Fish offer a number of health benefits. Large, fatty fish like salmon, which eat smaller fish, contain omega-3 fatty acids that have a number of cardiovascular benefits. Omega-3 fatty acids can help lower triglyceride levels and may help lower cholesterol as well, but not all studies show a benefit in improving cholesterol. Salmon does contain cholesterol, which you need to add to your diet if your physician wants you to keep your cholesterol intake below a certain level.
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Cholesterol in Salmon
Foods from sources like salmon contain cholesterol, since animals, including humans, need cholesterol for a number of body functions. A 3-ounce serving of cooked wild Atlantic salmon contains 60 milligrams of cholesterol. The American Heart Association recommends limiting cholesterol intake to 300 milligrams per day. Eating a serving of salmon does not exceed your daily cholesterol allowance.
Low-Density Cholesterol Benefits
Several small studies show that omega-3 fatty acids have some benefit in lowering low-density, or "bad" cholesterol. An Iranian study reported in the June 2009 issue of "Acta Cardiologica" compared the effects of a placebo and 1 gram of fish oil per day on cholesterol in people with metabolic syndrome -- who often have high cholesterol levels. People who took fish oil had a decrease in LDL as well as in their total cholesterol levels.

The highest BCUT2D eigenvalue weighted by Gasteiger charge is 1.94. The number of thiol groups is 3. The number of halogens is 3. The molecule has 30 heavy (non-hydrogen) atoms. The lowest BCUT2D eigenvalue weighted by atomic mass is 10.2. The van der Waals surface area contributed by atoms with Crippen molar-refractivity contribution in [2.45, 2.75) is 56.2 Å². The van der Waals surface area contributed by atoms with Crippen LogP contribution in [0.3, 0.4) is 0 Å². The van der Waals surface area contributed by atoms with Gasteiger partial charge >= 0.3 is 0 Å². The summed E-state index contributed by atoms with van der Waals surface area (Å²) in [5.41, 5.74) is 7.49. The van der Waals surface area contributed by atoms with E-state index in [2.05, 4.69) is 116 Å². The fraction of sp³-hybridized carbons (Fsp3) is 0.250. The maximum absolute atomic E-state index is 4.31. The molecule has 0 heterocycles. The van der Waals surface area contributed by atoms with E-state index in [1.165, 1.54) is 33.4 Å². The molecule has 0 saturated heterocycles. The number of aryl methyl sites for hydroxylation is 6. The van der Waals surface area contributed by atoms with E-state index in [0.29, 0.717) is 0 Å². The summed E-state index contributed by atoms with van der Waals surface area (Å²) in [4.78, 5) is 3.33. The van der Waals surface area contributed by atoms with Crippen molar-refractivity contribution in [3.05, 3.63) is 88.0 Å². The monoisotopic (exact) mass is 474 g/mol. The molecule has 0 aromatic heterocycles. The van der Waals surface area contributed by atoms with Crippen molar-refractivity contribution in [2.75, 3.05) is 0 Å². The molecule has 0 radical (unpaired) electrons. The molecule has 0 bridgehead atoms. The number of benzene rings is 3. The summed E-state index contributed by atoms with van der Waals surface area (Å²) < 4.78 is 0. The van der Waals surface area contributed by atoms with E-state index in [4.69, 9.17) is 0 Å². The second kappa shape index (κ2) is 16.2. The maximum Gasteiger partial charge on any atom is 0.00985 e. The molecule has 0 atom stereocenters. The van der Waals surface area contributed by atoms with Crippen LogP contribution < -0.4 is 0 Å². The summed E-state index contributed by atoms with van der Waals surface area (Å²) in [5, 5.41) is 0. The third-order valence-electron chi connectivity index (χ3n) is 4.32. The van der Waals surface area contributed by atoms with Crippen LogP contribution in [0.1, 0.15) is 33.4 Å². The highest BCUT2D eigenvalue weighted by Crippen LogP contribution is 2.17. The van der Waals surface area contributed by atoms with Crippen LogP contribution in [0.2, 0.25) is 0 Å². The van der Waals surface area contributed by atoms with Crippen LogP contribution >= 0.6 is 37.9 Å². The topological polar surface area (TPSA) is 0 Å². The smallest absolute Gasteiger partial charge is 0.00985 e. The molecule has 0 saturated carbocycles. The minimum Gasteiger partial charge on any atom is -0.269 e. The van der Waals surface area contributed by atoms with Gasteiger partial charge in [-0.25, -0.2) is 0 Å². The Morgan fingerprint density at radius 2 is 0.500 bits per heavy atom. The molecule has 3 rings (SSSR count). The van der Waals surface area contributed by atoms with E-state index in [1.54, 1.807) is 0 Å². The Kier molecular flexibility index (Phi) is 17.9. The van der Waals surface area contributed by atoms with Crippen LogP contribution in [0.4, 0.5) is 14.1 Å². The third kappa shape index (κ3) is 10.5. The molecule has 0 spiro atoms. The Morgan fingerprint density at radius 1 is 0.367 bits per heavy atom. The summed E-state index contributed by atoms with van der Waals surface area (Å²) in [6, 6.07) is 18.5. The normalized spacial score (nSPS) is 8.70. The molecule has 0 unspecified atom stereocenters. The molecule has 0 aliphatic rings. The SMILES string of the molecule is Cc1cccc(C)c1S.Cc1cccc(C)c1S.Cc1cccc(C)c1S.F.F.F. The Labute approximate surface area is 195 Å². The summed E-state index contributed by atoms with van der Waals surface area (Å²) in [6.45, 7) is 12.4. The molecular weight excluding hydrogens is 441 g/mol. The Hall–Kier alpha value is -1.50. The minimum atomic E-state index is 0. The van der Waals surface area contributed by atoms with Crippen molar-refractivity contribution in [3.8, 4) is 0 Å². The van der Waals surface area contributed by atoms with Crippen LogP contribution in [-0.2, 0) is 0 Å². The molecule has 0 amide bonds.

High-Density Cholesterol Benefits
A University of California study in the February 1991 issue of "Lipids" found that eating salmon for 40 days significantly increased high-density lipoprotein, the so-called "good" cholesterol. A U.S. Department of Agriculture study conducted by researchers from the Western Human Nutrition Research Center found that eating salmon for 20 days increased HDL by 10 percent.
Omega-3 fatty acids in salmon can have positive benefits on cholesterol. However, some studies show that omega-3 fatty acid supplements may increase LDL levels, such as one published in the April 2013 issue of "Nutrition, Metabolism and Cardiovascular Diseases." Salmon can also contain mercury or other toxins. Limit your salmon intake to two times a week. Farmed salmon may contain more contaminants than wild salmon.
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- USDA National Nutrient Database: Salmon
- Lipids: Effect of a Salmon Diet on the Distribution of Plasma Lipoproteins and Apolipoproteins in Normolipidemic Adult Men
- Acta Cardiologica: Omega-3 Fatty Acid Supplements Improve the Cardiovascular Risk Profile of Subjects with Metabolic Syndrome Including Markers of Inflammation and Auto-Immunity
- Health Castle: Can Eating Salmon Help Lower your Blood Cholesterol?
- Nutrition, Metabolism and Cardiovascular Diseases: Effect of Fish Oil Supplementation on Serum Triglycerides, LDL Cholesterol and LDL Subfractions in Hypertriglyceridemic Adults
- Health Castle: Mercury: Which Salmon is Safe to Eat?